Indian Thoroughfares, Volume 2 (Google eBook)

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Arthur H. Clark Company, 1902 - Indian trails - 152 pages
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Page 54 - The navigable waters leading into the Mississippi and St. Lawrence, and the carrying places between the same, shall be common highways, and forever free, as well to the inhabitants of the said territory, as to the citizens of the United States, and those of any other states that may be admitted into the confederacy, without any tax, impost, or duty therefor.
Page 75 - Eastern settlement was by a path marked by trees a portion of the distance, and by slight clearings of brush and thicket for the remainder. No stream was bridged, no hill graded, and no marsh drained. The path led through woods which bore the marks of the centuries, over barren hills that had been licked by the Indians' hounds of fire, and along the banks of streams that the seine had never dragged.
Page 140 - Fast expresses, too realistically perhaps called "shakeguts," tore along through valley and over hill with important messages of state. Here, the broad highway •was blocked with herds of cattle trudging eastward to the markets, or westward to the meadow lands beyond the mountains. Gay coaches of four and six horses, whose worthy drivers were known by name even to the statesmen who were often their passengers, rolled on to the hospitable taverns where the company reveled.
Page 75 - It was the vaulted passage along which echoed the voices that called from across the ocean, and through which, like low-toned thunder, rolled the din of the great world. That rough thread of soil, chopped by the blades of a hundred streams, was a bond that radiated at each terminus into a thousand fibres of love and interest, and hope and memory.
Page 55 - Indians to take their country from them, and enslave them; that it was this that induced them to commit this outrage. After dividing the plunder, (they left great part of the heaviest effects behind, not being able to carry them,) they set off with us to their village at...
Page 137 - It is a monument of a past age; but like all other monuments, it is interesting, as well as venerable. It carried thousands of population and millions of wealth into the West; and more than any other material structure in the land, served to harmonize and strengthen, if not to save, the Union.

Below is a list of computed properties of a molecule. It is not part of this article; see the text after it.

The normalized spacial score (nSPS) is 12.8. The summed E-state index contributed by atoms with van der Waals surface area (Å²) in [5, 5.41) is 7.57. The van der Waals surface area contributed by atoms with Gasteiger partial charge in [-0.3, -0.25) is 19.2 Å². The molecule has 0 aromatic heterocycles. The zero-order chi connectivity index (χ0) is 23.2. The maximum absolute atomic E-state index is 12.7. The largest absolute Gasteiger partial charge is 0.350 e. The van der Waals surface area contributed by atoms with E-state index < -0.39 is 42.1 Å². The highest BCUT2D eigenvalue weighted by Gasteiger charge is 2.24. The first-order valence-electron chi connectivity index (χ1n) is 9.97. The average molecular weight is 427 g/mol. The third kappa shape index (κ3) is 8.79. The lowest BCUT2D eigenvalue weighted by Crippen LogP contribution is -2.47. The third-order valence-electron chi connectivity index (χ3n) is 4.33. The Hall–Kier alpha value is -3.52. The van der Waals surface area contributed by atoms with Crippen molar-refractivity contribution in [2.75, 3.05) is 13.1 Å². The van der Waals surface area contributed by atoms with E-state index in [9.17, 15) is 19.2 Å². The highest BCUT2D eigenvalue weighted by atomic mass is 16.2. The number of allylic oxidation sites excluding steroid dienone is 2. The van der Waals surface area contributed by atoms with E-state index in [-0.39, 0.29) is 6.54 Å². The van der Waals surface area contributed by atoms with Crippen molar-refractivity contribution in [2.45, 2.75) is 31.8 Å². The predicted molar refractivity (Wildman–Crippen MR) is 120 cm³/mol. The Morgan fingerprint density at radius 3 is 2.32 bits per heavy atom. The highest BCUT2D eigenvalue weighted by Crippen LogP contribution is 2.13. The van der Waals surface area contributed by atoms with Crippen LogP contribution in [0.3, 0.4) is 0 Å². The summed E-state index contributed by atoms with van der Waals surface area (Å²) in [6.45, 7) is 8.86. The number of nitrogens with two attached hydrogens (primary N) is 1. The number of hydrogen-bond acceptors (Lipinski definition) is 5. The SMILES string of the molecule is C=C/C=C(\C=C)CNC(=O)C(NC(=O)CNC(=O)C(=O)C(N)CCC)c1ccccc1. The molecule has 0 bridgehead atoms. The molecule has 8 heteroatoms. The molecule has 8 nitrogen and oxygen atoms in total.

Page 122 - ... Wallace Ridge between Stockport and Roxbury stations of the Zanesville and Ohio River R'y. (where picture was taken as shown in frontispiece, opposite site of Big Bottom Blockhouse) — left Muskingum at Big Rock, one-half mile above railway station Luke Chute — crossed over the ridge and crossed the west branch of Wolf Creek at the mouth of Turkey Run — through farm of George Conner — through Quigley flats — crossed south branch of Wolf creek about two miles above its junction with the...
Page 59 - ... which is about nine miles long in dry seasons, but not above half that length in freshes. The head of the Ouabache is about forty miles from this place, and after a course of about seven hundred and sixty miles from the head spring, through one of the finest countries in the world, it empties itself into the Ohio. The navigation from hence to Ouicatanon, is very difficult in low water, on account of many rapids and rifts; but in...
Page 138 - ... Revolutionary war. The whole world looked upon the east and west as realms distinct as Italy and France, and for the same geographical reason. It looked for a partition of the alleged "United States" among the powers as confidently as we to-day look for the partition of China, and for identically similar reasons. England and France and Spain had their well defined "spheres of influence," and the populated and flourishing center of the then west, Kentucky, became, and was for a generation, a hotbed...

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